Irasburg select board schedules Thursday meeting for vote on industrial wind turbines

in Irasburg/News by

IRASBURG — Members of the Irasburg Ridgeline Alliance, a citizens’ group dedicated to preserving the ridgelines of Irasburg from development by industrial wind turbine projects, confirmed the date of a town-wide vote on the issue.

picasion.AutoOutfiters

The Irasburg Select Board will hold a Special Select Board meeting at 6:30 p.m. on Thursday, October 1, at the Irasburg Town Hall. At the meeting, Irasburg’s registered voters will cast their ballots on the question “Shall Kidder Hill, or any other ridgelines of the town of Irasburg be used for development by industrial wind turbine projects?”

David Blittersdorf, founder and CEO of All Earth Renewables, has announced his intention to build two 500-foot industrial wind turbines on Kidder Hill, just west of Irasburg’s village center.

Although Blittersdorf has not yet presented his plans to Vermont’s Public Service Board, which reviews such proposals, Irasburg’s citizens have already made known their opposition to the project.

A two-week petition drive has garnered the signatures of more than 400 of the town’s 685 voters. The petition asks the Irasburg Select Board to oppose industrial wind development on Kidder Hill “by all possible means.” The petition also asks the Select Board to preserve all of Irasburg’s ridgelines from industrial wind development.

Vermont State Senator John S. Rodgers represents the Essex-Orleans Senate District, part of Vermont’s Northeast Kingdom, which includes Irasburg. Rodgers is a vocal critic of the state’s process for approving and siting new energy projects.

“The Northeast Kingdom has become the dumping ground for every ill-conceived, poorly sited renewable energy project the developers can dream up,” Rodgers said. “The region already produces more energy than we can consume. Enough is enough! Environmental and energy issues are real, but we know that there are far more effective ways to address them without ruining the quality of life that defines us as Vermonters.”

Now Irasburg’s citizens plan to make their views on the proposed industrial wind project official by casting their ballots at the Special Select Board Meeting on October 1.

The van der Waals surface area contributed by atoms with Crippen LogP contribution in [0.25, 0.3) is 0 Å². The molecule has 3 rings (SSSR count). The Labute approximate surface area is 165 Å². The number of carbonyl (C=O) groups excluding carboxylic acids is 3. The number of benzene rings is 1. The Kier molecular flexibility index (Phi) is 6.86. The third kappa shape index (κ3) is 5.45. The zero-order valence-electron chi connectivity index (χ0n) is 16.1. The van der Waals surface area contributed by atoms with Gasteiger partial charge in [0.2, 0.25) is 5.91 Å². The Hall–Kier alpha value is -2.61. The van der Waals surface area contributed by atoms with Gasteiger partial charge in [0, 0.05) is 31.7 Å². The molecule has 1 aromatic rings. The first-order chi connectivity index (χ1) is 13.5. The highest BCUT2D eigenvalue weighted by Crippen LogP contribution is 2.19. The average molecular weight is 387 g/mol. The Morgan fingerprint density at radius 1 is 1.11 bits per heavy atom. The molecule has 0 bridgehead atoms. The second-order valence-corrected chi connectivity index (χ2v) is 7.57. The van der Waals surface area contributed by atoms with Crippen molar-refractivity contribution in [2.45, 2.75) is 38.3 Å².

Although the October 1 vote will not be binding on the Public Service Board’s decision whether or not to allow the Kidder Hill Project to go forward, Irasburg Ridgeline Alliance (Ira) members believe that the results will clearly communicate the town’s overwhelming opposition to the project. They point to Vermont Governor Peter Shumlin’s pledge that he will not support building energy projects in towns that don’t want them.

In a 2012 Vermont Public Television interview, Shumlin said, “I have always said and I will always say I believe that no energy project should be built in a town in Vermont where the residents of that community don’t vote affirmatively to host it. We shouldn’t send them into towns that don’t want them. We shouldn’t build energy projects where they are not wanted.”

Longtime Irasburg resident Rebecca Boulanger emphasized the significance of the October 1 vote.

“Two 500-foot wind towers looming over our village would have an enormous impact on our town,” she said. “Here in Vermont, where we’re known worldwide for our town-meeting democracy, it is inconceivable that a decision with so many irreversible consequences for our citizens would be made without regard for the democratic process. By our votes next Thursday, we will make our voices heard and show our faith that democracy still counts in the Green Mountain State.”

A projected view of how the wind towers would look from the Irasburg Common.
A projected view of how the wind towers would look from the Irasburg Common.

Screen Shot 2015-09-29 at 11.30.46 AM

snapcode-ad-3